A wonderful, immensely complex and lush Musar Blanc at its peak of maturity. The age has started to bring in subtle elements of oxidative nuttiness into the tertiary notes of dried fruits and caramel, suggesting the wine is less likely to evolve anywhere from here but down. Fortunately the wine is still just oxidative, not oxidized at this point. Very impressive and captivating wine that is cerebral as much as it is enjoyable. Perhaps a bit less impressive than the more concentrated and expressive vintage 1999 that was tasted alongside, but a wonderful wine all the same. Very highly recommended. A bargain at 34,20€. (95 pts.)

  • 1992 Chateau Musar Blanc - Lebanon, Bekaa Valley (15.2.2020)
    1992 was a very cool and rainy vintage, so Merwah grapes never fully ripened and this wine was made exceptionally from Obaideh only. 12,5% alcohol.

Deep, concentrated burnished yellow color with a pale coppery core. Developed, toasty and very complex nose with beguiling aromas of smoke, caramel, some Sultana raisins, a little bit of canned apricot, light oxidative notes of roasted nuts and peanut butter, a sweet hint of orange marmalade and a touch of popcorn. The wine is very concentrated, but also surprisingly lean and precise on the palate with medium body and high acidity. Intense and very complex flavors of pineapple, vanilla custard pastry, peanut butter, some smoky tones and a little bit of popcorn, light bruised apple tones, a hint of tangy salinity and a developed touch of caramel and toffee. The structured acidity makes the wine feel wonderfully balanced. The finish is developed, complex and very lengthy with intense, layered flavors of roasted nuts, saline minerality, some toasty notes of toffee and vanilla custard pastries, a little bit of baked apple, light notes of wizened peach, a hint of golden raisins and a touch of beeswax.

Just like last time I had this wine four years ago, this is a ridiculously beautiful white wine showing incredible sense of balance, depth and complexity. Some people in the tasting said that the wine was good, but nothing spectacular. To each their own, but I myself couldn’t disagree more: what more could you want from a white wine? To me, this is pretty much everything one could ask from a dry white. I feel the wine is missing nothing and nothing is in excess; I find it hard to think how this could be any better. An extraordinary wine and tasting it is an astonishing experience, every time. (99 pts.)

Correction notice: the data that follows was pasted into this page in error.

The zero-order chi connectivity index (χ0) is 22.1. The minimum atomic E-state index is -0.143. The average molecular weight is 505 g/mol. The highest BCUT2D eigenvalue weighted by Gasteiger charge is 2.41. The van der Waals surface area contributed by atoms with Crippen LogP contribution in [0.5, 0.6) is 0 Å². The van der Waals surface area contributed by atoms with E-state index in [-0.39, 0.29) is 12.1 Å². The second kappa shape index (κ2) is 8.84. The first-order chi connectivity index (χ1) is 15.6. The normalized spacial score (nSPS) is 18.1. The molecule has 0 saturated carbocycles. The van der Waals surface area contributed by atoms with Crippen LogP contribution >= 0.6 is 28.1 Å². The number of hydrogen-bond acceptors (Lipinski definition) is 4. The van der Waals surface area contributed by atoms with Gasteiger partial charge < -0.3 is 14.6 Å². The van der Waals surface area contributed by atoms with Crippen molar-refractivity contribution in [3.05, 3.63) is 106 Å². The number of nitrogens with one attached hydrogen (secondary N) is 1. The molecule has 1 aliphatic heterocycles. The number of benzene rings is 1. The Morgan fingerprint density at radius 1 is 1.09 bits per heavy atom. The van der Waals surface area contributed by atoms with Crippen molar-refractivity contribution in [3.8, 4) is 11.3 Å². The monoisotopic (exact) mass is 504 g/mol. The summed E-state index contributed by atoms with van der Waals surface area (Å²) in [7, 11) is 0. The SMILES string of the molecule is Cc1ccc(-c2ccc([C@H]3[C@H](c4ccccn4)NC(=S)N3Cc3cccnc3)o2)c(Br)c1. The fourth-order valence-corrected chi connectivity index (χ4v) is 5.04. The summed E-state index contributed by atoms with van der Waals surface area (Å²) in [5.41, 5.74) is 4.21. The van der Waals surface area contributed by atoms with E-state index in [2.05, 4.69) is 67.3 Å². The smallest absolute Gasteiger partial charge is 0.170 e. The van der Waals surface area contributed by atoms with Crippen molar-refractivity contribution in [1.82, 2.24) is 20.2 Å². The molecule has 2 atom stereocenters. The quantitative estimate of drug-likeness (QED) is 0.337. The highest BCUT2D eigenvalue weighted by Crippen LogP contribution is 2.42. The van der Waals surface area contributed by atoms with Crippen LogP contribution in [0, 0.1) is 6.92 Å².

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Interesting. You’ve been on a roll with your tasting notes lately. My sole bottles of the blanc, 06 & 04, certainly match your color descriptions. Too bad the 05 wasn’t there as well :frowning:

I’ve been just catching up with my TNs in CT lately. :smiley: I have ~10,000 TNs, but I though people would be more interested in more recent TNs than those from, say, early 2017. And with the social distancing I’m not going to tasting every other day, so I have enough free time in my hands to post stuff here as well!

Great tasting, photos and notes. Thanks for compiling this.

Where did you get all the information about the harvest conditions and all?

Thanks for the notes. That would be a once in a lifetime sort of tasting around here. I’m very jealous.

Thanks! [cheers.gif] Chateau Musar is very informative with their wines having quite detailed pdf files for all the vintages, including an overview on the climatic conditions for the year in question.

The color on that 1992 looks like it’s a young dark red wine. Green glass on that one?

Yup. The color of the wine was somewhere between 1997 and 2001 (the 2nd and 4th bottles from the left).

This is really cool to read, thanks for sharing. I was thinking of doing a Musar Blanc vertical tasting this summer from 95-2010. Sounds like I can just cap it at 2005 instead…

Not a bad choice, unless you want to have something quite different for a contrast. The vintage 2004 and all the vintages from 2006 to the current release are still very youthful and while they do show very different characteristics, they do lack the waxy richness, depth and complexity Musar Blanc gets with age. I thought it was nice to have vintages from very old ones to the current releases to get a solid picture of the development curve.

That Chardonnay-only 1992 is nevertheless one crazy outlier, either just sitting steadily at its plateau of maturity or still on an upward trajectory at almost 30 years of age.

Thank Otto, really interesting. Did you program the tasting in the listed order?
2005 and 1999 are really great
When was your 1992 released?